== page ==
1. Bar drawings.

     

  2. Comics Writing Process Blog Tour

    I was tagged to write one of these things by my talented friend Luke Healy. You can read most of Luke’s comics on his website and it’s totally worth spending some time checking it out.

    1. What am I working on?

    Currently I’m drawing a comic called How We Ride, which will be included inĀ Dog City #3, an anthology that I co-edit. It’s 16 pages long and it’s about anthropomorphic dogs. My go-to description of it so far has been, “like a poem, but stupid.” Here are a couple character sketches:

    I’ve also been doing a lot of what I call “practice drawing,” stuff I do to keep the pen moving. Observational sketches, short sequences of panels, doodles in my sketchbook, that sort of stuff. I might put some of this stuff online, or try to build something a bit sturdier out of it, but they’re mostly exercises, not really intended for any public.

    I’ve got a couple slightly longer-term projects I’m working on as well, but none of them are really developed far enough that I can talk about yet.

    2. How does my writing process work?

    Every piece I work on is a bit different, and thus has different demands which necessitate different ways of working. To generalize a bit, though, I usually start with some small idea, either a plot point, a few images, or a mood or tone I’d like to set and build out from there. I like to work on short form pieces, and I usually stick fairly close to classical ideas of the short story. Namely, that there’s a unified intensity of affect, which is a big thing I strive for.

    So I start with an idea and I tend to work it up in fragments, which I can later rearrange, edit, or redact. Sometimes that means doing a bunch of drawings on index cards, other times it means thumbnailing short scenes and stringing them together. I rarely write a full script of any kind, although I sometimes will start with a written prose monologue or series of prose monologues that I later break into comics form. I usually write way more words than can comfortably fit on a page of comics and have to edit severely. It’s probably not the most efficient way to do things.

    Once I have a sufficient group of fragments, I’ll try to put them together in a loose thumbnail. I often work in layers and I try to use only very simple tools—mostly pencils, rapidograph pens, rulers, and copy paper. So often I’ll draw a page several times and the end result is a bit of a Frankenstein stitched together from several drafts. I should mention that I just finished a two year graduate program, and all of my work of the past few years has benefited a lot from great teachers and peers. Critiques keep me running back to the drawing board and a lot of the finished pages in my comics are the result of several drafts.

    3. How does my work differ from others of its genre?

    Genre is a tough one. I think most of my work is in some way about the way that people experience, relate to, and interact with art and culture, so I guess that metafiction is the best fitting genre. A lot of the stuff that inspires me most is prose literature, and in general I haven’t seen a ton of comics I would describe as metafiction. Beyond that, I’d say that I try to bring my interests outside of comics to bear on my comics work and I hope that this makes my comics a little fresher.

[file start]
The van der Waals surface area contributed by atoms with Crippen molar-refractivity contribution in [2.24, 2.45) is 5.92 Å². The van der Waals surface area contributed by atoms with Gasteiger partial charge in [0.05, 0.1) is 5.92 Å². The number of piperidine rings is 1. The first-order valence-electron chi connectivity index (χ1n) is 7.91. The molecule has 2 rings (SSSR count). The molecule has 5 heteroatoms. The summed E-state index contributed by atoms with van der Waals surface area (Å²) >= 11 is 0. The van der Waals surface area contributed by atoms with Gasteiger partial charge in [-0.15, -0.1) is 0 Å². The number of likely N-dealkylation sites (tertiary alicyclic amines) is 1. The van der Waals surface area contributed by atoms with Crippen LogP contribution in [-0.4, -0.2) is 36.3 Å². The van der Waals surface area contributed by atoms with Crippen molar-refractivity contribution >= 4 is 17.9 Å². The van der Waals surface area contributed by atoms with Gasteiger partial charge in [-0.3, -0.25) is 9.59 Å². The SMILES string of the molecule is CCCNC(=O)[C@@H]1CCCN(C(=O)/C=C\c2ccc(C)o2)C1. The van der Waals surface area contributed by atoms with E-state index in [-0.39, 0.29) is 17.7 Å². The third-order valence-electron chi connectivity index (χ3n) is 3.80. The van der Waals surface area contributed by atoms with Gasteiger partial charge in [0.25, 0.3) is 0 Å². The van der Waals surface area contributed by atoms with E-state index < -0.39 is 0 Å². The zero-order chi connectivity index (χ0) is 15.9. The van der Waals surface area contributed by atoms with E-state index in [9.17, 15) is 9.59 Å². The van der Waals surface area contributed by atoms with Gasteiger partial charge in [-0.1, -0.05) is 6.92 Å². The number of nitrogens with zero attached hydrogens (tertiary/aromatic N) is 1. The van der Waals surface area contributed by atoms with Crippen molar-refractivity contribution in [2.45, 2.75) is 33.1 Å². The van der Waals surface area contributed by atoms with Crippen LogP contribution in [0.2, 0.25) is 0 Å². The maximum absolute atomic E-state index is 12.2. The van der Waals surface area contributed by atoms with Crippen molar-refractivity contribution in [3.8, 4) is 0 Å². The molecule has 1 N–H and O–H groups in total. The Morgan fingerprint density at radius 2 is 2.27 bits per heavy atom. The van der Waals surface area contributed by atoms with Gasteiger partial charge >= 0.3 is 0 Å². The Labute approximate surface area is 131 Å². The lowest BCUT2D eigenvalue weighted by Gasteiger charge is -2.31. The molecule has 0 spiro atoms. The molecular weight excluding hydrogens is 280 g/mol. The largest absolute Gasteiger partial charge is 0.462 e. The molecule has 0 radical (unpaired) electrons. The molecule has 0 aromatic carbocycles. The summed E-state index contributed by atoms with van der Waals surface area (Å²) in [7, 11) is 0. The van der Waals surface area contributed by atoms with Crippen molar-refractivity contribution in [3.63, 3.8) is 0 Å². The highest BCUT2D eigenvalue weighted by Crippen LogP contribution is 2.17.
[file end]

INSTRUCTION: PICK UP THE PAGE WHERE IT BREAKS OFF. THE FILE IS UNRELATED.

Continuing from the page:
4. Why do I write what I do?

    Ultimately, I’m really just trying to make the comics that I want to read more of. There’s a ton of great work being done in comics right now, but whatever vague idea I’m stumbling towards in my work, I don’t see a lot of that. So I’m trying to make it.

    Who’s up next?

    I’m tagging Nik James, a friend of mine who does some really interesting genre riffs. You can read his current comic, Transfatal Express, at his tumblr. He’s flexing some Roy Crane muscles, but it still comes out fresh.

    Next up is Aaron Cockle, whose series Annotated I’ve been since I met him a couple MoCCAs ago. It’s cryptic and smart and it looks like you can buy the most recent issue here.

    Last but not least is Christopher Green, who I traded books with at CAKE. I was particularly impressed with his comic Real Work, which had a tone reminiscent of Eddie Campbell and an easy way with surreal or fantastic elements that reminded me of Bob Dylan when he’s being funny. You can buy it here.

     
  3. comicsworkbook:

    Simon Reinhardt

    made for comicsworkbook

     
  4. Detectives 19

     
  5. I’m teaching this workshop in Williamstown. If you know any young aspiring cartoonists in Berkshire County, send ‘em my way! More details at IS183.org.

     
  6. Lost Films (2014). Available for purchase here.

     
  7. I’ve revamped and updated my online store. All the comics you’ve been reading here are now available for purchase, including the fresh off the presses Lost Films (previewed here) and the first collection of Detectives. Also, At the DJ Screw Museum, which hasn’t been available to buy outside of a couple of shows for about a year now.

    If you’ve read something on this tumblr page that you liked but don’t see available, email me or message me—I may have some copies left. If you are a retailer and are interested in carrying any of these books, email me or message me—I am willing to wholesale most if not all of them.

    That’s right folks, simonmreinhardt.bigcartel.com for all of your minicomics purchasing needs.

     
  8. wormulus:

    A #cakechicago exhibitor. Left handed #drawing

    That’s me!

     
  9. CAKE debuts. I’ll be at table 85. Come find me.

     

  10. First three pages of Lost Films, a full-color 16 page minicomic I’ll be debuting at CAKE this weekend.